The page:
Plaintiff stated that she had had a problem with her hip for years, and that it had worsened in the few years prior to her hearing. Plaintiff testified that she had such pain in her back and legs that she could neither sit nor stand for more than five or six minutes at a time. She explained that she took the pain medication Neurontin twice a day, and sometimes took Vioxx, Celebrex or Advil to alleviate the pain. She stated that at times the pain was so severe that she had to lie down at her daughter's home for several hours until it subsided. While her physician recommended back surgery, Plaintiff testified that she was unable to have the operation because the shelter would not allow her to stay and recover there during the day. Although she testified that she felt pain upon lifting anything, she stated that she was able to lift a gallon of milk. She also testified that she could bathe herself, but she could not dress without assistance.

  b. Medical History

  Medical records reveal Plaintiff suffered from asthma and chronic back pain during the relevant period. Between 2001 and 2003 she was treated for back pain associated with herniated lumbar discs with nerve compression and spinal stenosis.*fn2 On July 2, 2001, Plaintiff was seen at Lincoln Medical and Mental Health Center ("Lincoln") for low back pain and was prescribed medication. On August 8, 2001, Plaintiff returned to Lincoln, "unable to bend and do routine work," she complained of increased back pain that radiated down her leg. A magnetic resonance image ("MRI")*fn3 taken on October 13, 2001 revealed a bulge at the L4-5 discs that produced moderate central stenosis. Over the next year, Plaintiff continued to have tenderness of the spine, muscle spasms, and pain radiating into her legs, although there was no consistent evidence of muscle weakness, or sensory or reflex loss. Physicians recommended physical therapy and prescribed a cane. A second MRI, taken on May 10, 2002, showed that the L4-5 disc herniation had impinged on the L5 nerve roots, along with borderline spinal stenosis. In July 2002, an attending physician noted Plaintiff's antalgic gait,*fn4 and wrote that she had "disabling neuropathic pain" in her left leg, in addition to more chronic lower back pain. He suggested that Plaintiff's pain would be relieved by a discectomy,*fn5 and made a surgery referral. A final MRI taken on November 4, 2002 showed disc bulges at the L4-5 and L5-S1 discs that resulted in crowding of the existing right and left L4 roots. Surgery was discussed again in January 2003, when Plaintiff reported continuing pain. Medical records also indicate that Plaintiff's doctors prescribed a variety of pain relieving medications, and adjusted dosages to address side effects and the increasing intensity of her pain.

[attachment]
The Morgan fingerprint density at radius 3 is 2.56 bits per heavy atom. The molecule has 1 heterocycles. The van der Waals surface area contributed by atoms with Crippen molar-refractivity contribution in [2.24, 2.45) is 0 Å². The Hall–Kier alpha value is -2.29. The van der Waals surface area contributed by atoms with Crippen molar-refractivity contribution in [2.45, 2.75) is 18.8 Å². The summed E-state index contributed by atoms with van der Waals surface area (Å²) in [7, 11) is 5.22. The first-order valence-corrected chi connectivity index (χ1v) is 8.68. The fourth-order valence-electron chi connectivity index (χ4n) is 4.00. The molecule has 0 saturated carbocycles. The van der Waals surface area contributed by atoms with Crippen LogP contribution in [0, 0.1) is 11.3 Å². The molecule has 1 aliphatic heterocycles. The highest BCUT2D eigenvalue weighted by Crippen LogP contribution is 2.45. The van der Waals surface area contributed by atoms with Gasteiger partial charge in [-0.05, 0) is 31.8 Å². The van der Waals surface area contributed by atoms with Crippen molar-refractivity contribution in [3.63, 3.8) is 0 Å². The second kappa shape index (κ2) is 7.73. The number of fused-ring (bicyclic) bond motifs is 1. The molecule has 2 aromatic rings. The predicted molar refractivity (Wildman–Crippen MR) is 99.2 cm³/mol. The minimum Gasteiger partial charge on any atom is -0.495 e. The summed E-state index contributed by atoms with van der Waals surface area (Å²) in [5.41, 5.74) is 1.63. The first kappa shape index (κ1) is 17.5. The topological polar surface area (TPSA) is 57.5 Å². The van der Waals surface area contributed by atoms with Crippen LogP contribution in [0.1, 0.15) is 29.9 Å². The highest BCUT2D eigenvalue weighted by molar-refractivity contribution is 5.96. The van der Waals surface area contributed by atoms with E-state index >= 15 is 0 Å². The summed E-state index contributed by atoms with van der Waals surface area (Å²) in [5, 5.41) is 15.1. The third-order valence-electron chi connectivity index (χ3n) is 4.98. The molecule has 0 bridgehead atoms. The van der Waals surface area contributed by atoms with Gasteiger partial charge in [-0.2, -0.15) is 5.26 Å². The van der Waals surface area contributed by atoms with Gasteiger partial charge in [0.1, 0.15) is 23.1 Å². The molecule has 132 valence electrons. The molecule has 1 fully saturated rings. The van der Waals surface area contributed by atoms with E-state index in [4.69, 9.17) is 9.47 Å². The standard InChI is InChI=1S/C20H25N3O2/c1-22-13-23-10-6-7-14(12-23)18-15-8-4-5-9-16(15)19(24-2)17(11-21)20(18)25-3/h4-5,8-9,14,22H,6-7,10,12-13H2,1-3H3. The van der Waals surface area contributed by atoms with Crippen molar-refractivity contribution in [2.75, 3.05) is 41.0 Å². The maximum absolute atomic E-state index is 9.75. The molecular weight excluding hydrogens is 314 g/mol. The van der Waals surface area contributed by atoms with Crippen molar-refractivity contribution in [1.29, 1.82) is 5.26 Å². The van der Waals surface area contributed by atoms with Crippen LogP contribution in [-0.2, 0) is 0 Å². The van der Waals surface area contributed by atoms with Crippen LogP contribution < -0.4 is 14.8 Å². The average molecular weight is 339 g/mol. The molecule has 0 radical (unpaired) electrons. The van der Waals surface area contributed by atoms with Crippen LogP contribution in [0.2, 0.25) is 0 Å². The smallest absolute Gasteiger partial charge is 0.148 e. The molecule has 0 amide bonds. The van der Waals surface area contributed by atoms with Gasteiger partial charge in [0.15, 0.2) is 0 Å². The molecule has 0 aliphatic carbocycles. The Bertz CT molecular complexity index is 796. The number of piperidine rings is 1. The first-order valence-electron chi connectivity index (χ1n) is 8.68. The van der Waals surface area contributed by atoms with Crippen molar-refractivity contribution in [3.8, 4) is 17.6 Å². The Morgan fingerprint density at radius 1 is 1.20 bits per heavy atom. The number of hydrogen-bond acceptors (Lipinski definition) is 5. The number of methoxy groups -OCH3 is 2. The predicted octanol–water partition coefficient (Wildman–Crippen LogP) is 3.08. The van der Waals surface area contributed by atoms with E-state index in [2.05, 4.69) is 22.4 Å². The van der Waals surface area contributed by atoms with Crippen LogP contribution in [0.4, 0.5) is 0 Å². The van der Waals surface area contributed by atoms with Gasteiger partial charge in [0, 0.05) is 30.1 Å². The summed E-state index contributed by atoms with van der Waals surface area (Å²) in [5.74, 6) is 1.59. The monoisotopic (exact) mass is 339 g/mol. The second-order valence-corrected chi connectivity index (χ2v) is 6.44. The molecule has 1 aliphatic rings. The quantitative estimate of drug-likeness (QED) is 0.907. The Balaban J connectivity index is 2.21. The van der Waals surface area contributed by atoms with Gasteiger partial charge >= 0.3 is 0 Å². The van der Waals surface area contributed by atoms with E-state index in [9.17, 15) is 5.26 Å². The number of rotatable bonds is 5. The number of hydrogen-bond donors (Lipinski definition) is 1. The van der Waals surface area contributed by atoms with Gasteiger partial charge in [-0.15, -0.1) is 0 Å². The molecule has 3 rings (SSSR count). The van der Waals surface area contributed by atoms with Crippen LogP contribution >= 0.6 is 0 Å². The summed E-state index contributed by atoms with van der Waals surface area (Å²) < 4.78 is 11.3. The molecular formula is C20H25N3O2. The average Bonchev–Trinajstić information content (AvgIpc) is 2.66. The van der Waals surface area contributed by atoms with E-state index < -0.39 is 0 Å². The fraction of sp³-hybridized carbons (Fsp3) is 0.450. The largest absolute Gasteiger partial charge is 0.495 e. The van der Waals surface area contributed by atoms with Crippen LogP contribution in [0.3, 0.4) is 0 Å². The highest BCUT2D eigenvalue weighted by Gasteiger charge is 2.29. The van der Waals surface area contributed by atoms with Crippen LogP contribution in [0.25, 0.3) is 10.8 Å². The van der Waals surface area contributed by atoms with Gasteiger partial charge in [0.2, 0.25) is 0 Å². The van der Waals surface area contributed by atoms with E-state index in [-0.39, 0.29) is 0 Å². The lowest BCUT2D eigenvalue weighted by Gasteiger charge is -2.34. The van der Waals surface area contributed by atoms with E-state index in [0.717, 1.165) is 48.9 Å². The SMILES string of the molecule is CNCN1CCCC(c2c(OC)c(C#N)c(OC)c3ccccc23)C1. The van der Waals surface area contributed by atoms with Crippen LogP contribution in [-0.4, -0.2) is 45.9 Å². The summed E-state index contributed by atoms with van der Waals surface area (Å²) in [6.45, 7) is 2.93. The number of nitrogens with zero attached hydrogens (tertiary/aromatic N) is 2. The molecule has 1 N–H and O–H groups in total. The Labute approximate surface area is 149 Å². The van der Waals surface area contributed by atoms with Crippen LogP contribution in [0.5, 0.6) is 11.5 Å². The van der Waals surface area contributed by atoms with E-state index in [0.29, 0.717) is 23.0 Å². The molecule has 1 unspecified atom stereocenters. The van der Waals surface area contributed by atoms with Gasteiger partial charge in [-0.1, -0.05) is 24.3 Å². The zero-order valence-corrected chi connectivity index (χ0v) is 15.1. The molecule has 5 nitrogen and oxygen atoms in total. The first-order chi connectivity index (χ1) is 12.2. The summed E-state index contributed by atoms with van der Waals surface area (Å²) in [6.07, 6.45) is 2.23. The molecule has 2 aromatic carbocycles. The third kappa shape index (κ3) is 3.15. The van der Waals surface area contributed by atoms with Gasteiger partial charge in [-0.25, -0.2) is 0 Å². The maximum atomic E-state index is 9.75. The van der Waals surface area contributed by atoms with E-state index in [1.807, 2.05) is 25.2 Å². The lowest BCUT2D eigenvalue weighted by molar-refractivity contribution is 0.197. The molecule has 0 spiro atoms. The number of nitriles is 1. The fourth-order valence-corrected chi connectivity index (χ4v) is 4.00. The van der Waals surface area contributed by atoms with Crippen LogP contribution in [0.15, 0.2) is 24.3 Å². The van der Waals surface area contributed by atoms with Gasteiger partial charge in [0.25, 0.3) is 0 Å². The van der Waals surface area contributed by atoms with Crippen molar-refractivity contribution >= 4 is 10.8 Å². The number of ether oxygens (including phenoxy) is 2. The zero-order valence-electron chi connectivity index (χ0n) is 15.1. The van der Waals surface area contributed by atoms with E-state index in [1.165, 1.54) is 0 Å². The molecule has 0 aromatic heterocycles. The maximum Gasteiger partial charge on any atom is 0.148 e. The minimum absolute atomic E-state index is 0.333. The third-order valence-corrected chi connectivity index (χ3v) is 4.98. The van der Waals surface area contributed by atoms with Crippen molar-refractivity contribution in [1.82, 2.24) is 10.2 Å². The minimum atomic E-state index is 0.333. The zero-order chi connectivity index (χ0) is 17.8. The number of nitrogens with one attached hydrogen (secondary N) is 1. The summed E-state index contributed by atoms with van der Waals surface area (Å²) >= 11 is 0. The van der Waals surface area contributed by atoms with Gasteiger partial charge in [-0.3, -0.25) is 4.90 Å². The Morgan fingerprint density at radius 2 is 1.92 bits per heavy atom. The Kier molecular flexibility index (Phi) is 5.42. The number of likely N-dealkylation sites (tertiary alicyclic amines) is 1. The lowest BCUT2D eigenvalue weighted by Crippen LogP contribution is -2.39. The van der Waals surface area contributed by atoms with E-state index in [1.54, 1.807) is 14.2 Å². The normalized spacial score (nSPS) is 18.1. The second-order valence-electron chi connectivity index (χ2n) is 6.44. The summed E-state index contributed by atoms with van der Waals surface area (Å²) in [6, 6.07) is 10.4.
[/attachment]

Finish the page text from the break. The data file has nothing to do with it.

Records also show that Plaintiff arrived at a February 2002 medical appointment without her prescribed cane, that she missed multiple scheduled appointments, and was discharged from physical therapy after she missed three consecutive appointments. Plaintiff was also ...